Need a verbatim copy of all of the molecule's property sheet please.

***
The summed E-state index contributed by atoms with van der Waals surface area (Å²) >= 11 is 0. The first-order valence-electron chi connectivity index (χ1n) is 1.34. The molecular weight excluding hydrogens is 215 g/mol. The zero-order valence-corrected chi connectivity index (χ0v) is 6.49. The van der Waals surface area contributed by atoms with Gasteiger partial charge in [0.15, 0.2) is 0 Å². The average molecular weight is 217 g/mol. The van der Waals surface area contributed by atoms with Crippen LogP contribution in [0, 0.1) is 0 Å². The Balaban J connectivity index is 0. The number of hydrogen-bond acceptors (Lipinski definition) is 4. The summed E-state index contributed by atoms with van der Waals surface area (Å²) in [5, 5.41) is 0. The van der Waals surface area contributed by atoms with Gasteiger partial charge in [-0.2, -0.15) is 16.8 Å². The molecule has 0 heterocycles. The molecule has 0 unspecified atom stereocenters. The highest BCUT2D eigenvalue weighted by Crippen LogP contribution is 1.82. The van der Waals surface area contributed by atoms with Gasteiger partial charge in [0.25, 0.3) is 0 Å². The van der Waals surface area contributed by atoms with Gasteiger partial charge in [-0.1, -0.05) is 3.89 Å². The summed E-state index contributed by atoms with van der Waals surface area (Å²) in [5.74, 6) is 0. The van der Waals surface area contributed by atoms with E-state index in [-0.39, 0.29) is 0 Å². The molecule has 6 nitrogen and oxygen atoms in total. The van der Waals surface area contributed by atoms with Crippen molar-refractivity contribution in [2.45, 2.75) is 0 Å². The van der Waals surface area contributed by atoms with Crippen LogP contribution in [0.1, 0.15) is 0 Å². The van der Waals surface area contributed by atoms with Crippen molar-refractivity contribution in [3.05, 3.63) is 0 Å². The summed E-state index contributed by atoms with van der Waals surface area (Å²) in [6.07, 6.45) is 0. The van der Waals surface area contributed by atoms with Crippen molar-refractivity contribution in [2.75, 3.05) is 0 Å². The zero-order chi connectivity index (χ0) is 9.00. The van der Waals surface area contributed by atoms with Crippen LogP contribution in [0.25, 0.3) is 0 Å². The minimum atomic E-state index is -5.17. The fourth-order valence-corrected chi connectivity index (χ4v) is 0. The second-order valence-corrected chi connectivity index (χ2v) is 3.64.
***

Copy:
The summed E-state index contributed by atoms with van der Waals surface area (Å²) >= 11 is 0. The first-order valence-electron chi connectivity index (χ1n) is 1.34. The molecular weight excluding hydrogens is 215 g/mol. The zero-order valence-corrected chi connectivity index (χ0v) is 6.49. The van der Waals surface area contributed by atoms with Gasteiger partial charge in [0.15, 0.2) is 0 Å². The average molecular weight is 217 g/mol. The van der Waals surface area contributed by atoms with Crippen LogP contribution in [0, 0.1) is 0 Å². The Balaban J connectivity index is 0. The number of hydrogen-bond acceptors (Lipinski definition) is 4. The summed E-state index contributed by atoms with van der Waals surface area (Å²) in [5, 5.41) is 0. The van der Waals surface area contributed by atoms with Gasteiger partial charge in [-0.2, -0.15) is 16.8 Å². The molecule has 0 heterocycles. The molecule has 0 unspecified atom stereocenters. The highest BCUT2D eigenvalue weighted by Crippen LogP contribution is 1.82. The van der Waals surface area contributed by atoms with Gasteiger partial charge in [0.25, 0.3) is 0 Å². The van der Waals surface area contributed by atoms with Gasteiger partial charge in [-0.1, -0.05) is 3.89 Å². The summed E-state index contributed by atoms with van der Waals surface area (Å²) in [5.74, 6) is 0. The van der Waals surface area contributed by atoms with E-state index in [-0.39, 0.29) is 0 Å². The molecule has 6 nitrogen and oxygen atoms in total. The van der Waals surface area contributed by atoms with Crippen molar-refractivity contribution in [2.45, 2.75) is 0 Å². The van der Waals surface area contributed by atoms with Crippen LogP contribution in [0.1, 0.15) is 0 Å². The van der Waals surface area contributed by atoms with Crippen molar-refractivity contribution in [3.05, 3.63) is 0 Å². The summed E-state index contributed by atoms with van der Waals surface area (Å²) in [6.07, 6.45) is 0. The van der Waals surface area contributed by atoms with Crippen molar-refractivity contribution in [2.75, 3.05) is 0 Å². The zero-order chi connectivity index (χ0) is 9.00. The van der Waals surface area contributed by atoms with Crippen LogP contribution in [0.25, 0.3) is 0 Å². The minimum atomic E-state index is -5.17. The fourth-order valence-corrected chi connectivity index (χ4v) is 0. The second-order valence-corrected chi connectivity index (χ2v) is 3.64.